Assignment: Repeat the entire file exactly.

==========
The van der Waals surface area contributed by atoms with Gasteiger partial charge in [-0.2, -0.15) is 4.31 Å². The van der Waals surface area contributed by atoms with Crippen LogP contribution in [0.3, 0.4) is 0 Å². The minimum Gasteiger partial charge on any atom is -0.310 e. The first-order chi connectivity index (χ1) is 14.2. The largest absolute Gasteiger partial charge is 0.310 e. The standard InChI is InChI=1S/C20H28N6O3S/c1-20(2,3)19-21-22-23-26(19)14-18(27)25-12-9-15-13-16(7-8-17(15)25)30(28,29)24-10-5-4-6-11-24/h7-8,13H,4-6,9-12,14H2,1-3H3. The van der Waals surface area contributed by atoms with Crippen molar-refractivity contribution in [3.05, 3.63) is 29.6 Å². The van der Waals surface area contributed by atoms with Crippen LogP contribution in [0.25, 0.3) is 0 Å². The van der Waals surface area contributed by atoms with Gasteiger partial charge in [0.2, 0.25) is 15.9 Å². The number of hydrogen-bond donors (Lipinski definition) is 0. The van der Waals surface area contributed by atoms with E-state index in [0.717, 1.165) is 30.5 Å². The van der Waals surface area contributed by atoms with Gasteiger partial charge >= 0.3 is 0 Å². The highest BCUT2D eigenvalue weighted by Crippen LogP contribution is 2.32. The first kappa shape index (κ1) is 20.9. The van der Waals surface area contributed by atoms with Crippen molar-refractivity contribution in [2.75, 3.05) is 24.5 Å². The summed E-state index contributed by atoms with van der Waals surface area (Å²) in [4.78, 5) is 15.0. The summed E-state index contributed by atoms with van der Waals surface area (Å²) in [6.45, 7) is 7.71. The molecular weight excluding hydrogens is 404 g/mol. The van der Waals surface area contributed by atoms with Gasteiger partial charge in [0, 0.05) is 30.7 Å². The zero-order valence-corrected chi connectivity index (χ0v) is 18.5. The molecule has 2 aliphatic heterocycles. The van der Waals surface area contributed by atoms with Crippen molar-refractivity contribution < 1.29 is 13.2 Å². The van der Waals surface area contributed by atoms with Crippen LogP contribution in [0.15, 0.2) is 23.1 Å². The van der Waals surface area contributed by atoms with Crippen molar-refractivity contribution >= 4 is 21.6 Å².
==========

The van der Waals surface area contributed by atoms with Gasteiger partial charge in [-0.2, -0.15) is 4.31 Å². The van der Waals surface area contributed by atoms with Crippen LogP contribution in [0.3, 0.4) is 0 Å². The minimum Gasteiger partial charge on any atom is -0.310 e. The first-order chi connectivity index (χ1) is 14.2. The largest absolute Gasteiger partial charge is 0.310 e. The standard InChI is InChI=1S/C20H28N6O3S/c1-20(2,3)19-21-22-23-26(19)14-18(27)25-12-9-15-13-16(7-8-17(15)25)30(28,29)24-10-5-4-6-11-24/h7-8,13H,4-6,9-12,14H2,1-3H3. The van der Waals surface area contributed by atoms with Crippen molar-refractivity contribution in [3.05, 3.63) is 29.6 Å². The van der Waals surface area contributed by atoms with Crippen LogP contribution in [0.25, 0.3) is 0 Å². The van der Waals surface area contributed by atoms with Gasteiger partial charge in [0.2, 0.25) is 15.9 Å². The number of hydrogen-bond donors (Lipinski definition) is 0. The van der Waals surface area contributed by atoms with E-state index in [0.717, 1.165) is 30.5 Å². The van der Waals surface area contributed by atoms with Gasteiger partial charge >= 0.3 is 0 Å². The highest BCUT2D eigenvalue weighted by Crippen LogP contribution is 2.32. The first kappa shape index (κ1) is 20.9. The van der Waals surface area contributed by atoms with Crippen molar-refractivity contribution in [2.75, 3.05) is 24.5 Å². The summed E-state index contributed by atoms with van der Waals surface area (Å²) in [4.78, 5) is 15.0. The summed E-state index contributed by atoms with van der Waals surface area (Å²) in [6.45, 7) is 7.71. The molecular weight excluding hydrogens is 404 g/mol. The van der Waals surface area contributed by atoms with Gasteiger partial charge in [0, 0.05) is 30.7 Å². The zero-order valence-corrected chi connectivity index (χ0v) is 18.5. The molecule has 2 aliphatic heterocycles. The van der Waals surface area contributed by atoms with Crippen molar-refractivity contribution < 1.29 is 13.2 Å². The van der Waals surface area contributed by atoms with Crippen LogP contribution in [0.15, 0.2) is 23.1 Å². The van der Waals surface area contributed by atoms with Crippen molar-refractivity contribution >= 4 is 21.6 Å².